There were so many things to love about this year’s Chivas Masters Cocktail Competition. Hosting it in Shanghai set the tone for a start. Come on, when was the last time you heard of a major drinks brand staging its global finals in China? Let’s help you out there… There hasn’t been one, a fact that automatically gave this competition the edge. Then there was the way the contest had been devised. Cleverly divided into two distinct sections, one focused on individual skills, the other on brotherhood, or working together as a team, both parts were equally weighted to enrich the 15 finalists careers.
It started with a game of sorts. The all-important Shanghai Experience. Here’s where the group was split into three teams together with their respective hosts and a local guide from Pernod Ricard China who would help them negotiate their way around. Armed with a map of a small section of this dynamic city, each group was charged with completing as many of the eight designated tasks as possible.
Was it fun? You betcha. Did it bring out a competitive streak in all those taking part? Yup, it did that too. But more importantly, it was a chance for the bartenders who had come together from every which where (Germany, Greece, Czech Republic, Cuba, Mexico, Japan, USA, UK, Spain, France, Poland, Israel, South Africa and a little closer, Hong Kong and China), to get a chance to bond over missions such as taking photographs of the group flipping coins into the urn at the Jing’An Temple and documenting being at the Marriage Market at People’s Park. This was the first insight into who were leaders, who were creative thinkers and those who could get the job done.
After a dim sum lunch that included everything from chicken feet to cows stomach (yes we did and no it wasn’t), it was back to the Long Bar at the Waldorf Astoria to get cracking with the action-packed show.
Presentation, presentation, presentation
Like we said, this was a competition where every teeny detail had been put together with the bartenders progression in mind. Which is where the expertise of the judges came in. Not only were Chris Lowder, Dre Masso, Leo Robitschek, Naren Young there to evaluate the execution of the drinks and presentations with their superior bar knowledge and collective experience, they each led a specialist workshop that, if adhered to, would help the finalists polish off their presentations to perfection.
Chris Lowder was up first. As a former actor, translator, improv comedian and all-round nice guy to boot, he was fully equipped to deal with the performance side of things. Mind you, having worked at both the NoMad and Eleven Madison Park, and now managing 11 bar programmes at the Four Seasons, he’s no slouch on the drinks front either.
Chris brought his personable nature together in a captivating workshop that looked at how the bartenders could amplify their personal style to nail a winning presentation – both in the bar and during the competition. It took in everything from the importance of setting the right mood in the bar and thinking about how it looks at every moment – through to how tone of voice, body language and word choice come into play in the profession and how bartenders should alter the style of service depending on who is sitting at the bar.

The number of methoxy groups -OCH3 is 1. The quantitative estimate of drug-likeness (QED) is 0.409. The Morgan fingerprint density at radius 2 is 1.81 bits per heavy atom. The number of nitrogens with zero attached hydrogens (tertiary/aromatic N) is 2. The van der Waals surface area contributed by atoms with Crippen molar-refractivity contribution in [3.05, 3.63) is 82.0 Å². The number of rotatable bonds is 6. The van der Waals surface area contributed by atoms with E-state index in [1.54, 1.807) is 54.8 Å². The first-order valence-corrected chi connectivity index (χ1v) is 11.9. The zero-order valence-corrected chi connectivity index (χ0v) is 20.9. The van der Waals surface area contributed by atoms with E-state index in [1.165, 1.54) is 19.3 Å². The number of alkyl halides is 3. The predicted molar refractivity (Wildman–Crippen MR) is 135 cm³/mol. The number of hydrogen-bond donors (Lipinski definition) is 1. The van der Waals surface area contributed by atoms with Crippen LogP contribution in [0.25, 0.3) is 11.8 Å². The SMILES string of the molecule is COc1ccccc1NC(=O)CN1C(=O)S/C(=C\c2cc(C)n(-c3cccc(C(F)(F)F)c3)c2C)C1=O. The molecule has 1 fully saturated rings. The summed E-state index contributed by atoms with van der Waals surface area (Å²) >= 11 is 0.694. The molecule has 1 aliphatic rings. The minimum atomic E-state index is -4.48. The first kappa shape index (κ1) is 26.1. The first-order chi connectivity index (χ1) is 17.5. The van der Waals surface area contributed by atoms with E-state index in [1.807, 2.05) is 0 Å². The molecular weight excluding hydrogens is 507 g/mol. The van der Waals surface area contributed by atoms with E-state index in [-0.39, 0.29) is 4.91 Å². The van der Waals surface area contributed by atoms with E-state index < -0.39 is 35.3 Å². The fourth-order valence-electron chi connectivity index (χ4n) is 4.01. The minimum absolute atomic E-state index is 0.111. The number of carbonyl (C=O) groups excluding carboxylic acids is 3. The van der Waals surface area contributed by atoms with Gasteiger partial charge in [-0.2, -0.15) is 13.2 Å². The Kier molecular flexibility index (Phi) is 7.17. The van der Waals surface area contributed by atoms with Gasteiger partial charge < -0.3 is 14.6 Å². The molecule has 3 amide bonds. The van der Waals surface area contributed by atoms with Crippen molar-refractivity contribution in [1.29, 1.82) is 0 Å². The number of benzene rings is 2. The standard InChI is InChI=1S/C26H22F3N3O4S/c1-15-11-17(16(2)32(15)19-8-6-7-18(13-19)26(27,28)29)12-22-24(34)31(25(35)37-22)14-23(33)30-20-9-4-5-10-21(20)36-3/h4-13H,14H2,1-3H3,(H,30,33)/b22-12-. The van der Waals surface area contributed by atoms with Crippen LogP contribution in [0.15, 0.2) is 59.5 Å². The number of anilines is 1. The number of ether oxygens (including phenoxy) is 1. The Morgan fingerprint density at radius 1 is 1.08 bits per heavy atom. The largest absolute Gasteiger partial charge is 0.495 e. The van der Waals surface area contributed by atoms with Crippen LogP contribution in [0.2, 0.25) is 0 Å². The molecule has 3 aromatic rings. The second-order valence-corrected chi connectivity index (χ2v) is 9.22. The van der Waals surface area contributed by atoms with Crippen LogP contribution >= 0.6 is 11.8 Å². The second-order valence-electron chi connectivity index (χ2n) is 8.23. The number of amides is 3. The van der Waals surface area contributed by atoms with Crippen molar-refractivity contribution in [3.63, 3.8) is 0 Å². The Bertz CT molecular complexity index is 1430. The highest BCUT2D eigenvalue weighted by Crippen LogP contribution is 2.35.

Chris’s top tips:
Set the right tone/mood
How is your body language affecting your psychology?
Fake it until you become it
Feeling anxious? Think the power of four: breathe in for four, hold for four, exhale for four
Adopt an open pose and smile
Change content of what you’re saying to get your message across
Over to the bartenders, challenge one:
Then it was time for the bartenders to dust down their bar tools and show how they beat off the competition in their respective countries. Mindful of the fact this was the first time they would present, not just to the judges but in front of each other, the first drink they had to create was one they felt comfortable with, their Local Way cocktail. This was the drink that told a story about their homes and earned them their ticket to Shanghai. However, there was one small difference. Here, like all of the challenges to come, the judges were looking to see who had incorporated elements of the workshops into their delivery. In this particular case, that could take in adopting an open pose and smile, mirroring the judges, changing the content of their presentation to fit the mood of the room. All very exciting stuff.
Clockwise from top left: El Jornalero by Alejandro Millán Ponce De Leon; Intriguing Ventures by Chelsie Bailey; Southern China Iced Tea by Yao Lu;
King Pigeon by Lukas Motezik; Pleasant Company by Tomas Melzer; Lost in the Desert by Mor Koral
The 15 finalists
Chelsie Bailey (UK)
Johan Blauuw (South Africa)
Stanislaw Domin (Poland)
Stefanos Draganidakis (Greece)
Reynier Ernesto Rodriguez Rodriguez (Cuba)
Mor Koral (Israel)
Yao Lu (China)
Tomás Melzer (Czech Republic)
Alejandro Millán Ponce De Leon (Mexico)
Naoya Mizugishi (Japan)
Lukas Motejzik (Germany)
Santiago Ortizjácome (Spain)
Aurélie Panhelleux (France)
Ben Rojo (USA)
Lam Ching Yin (Hong Kong)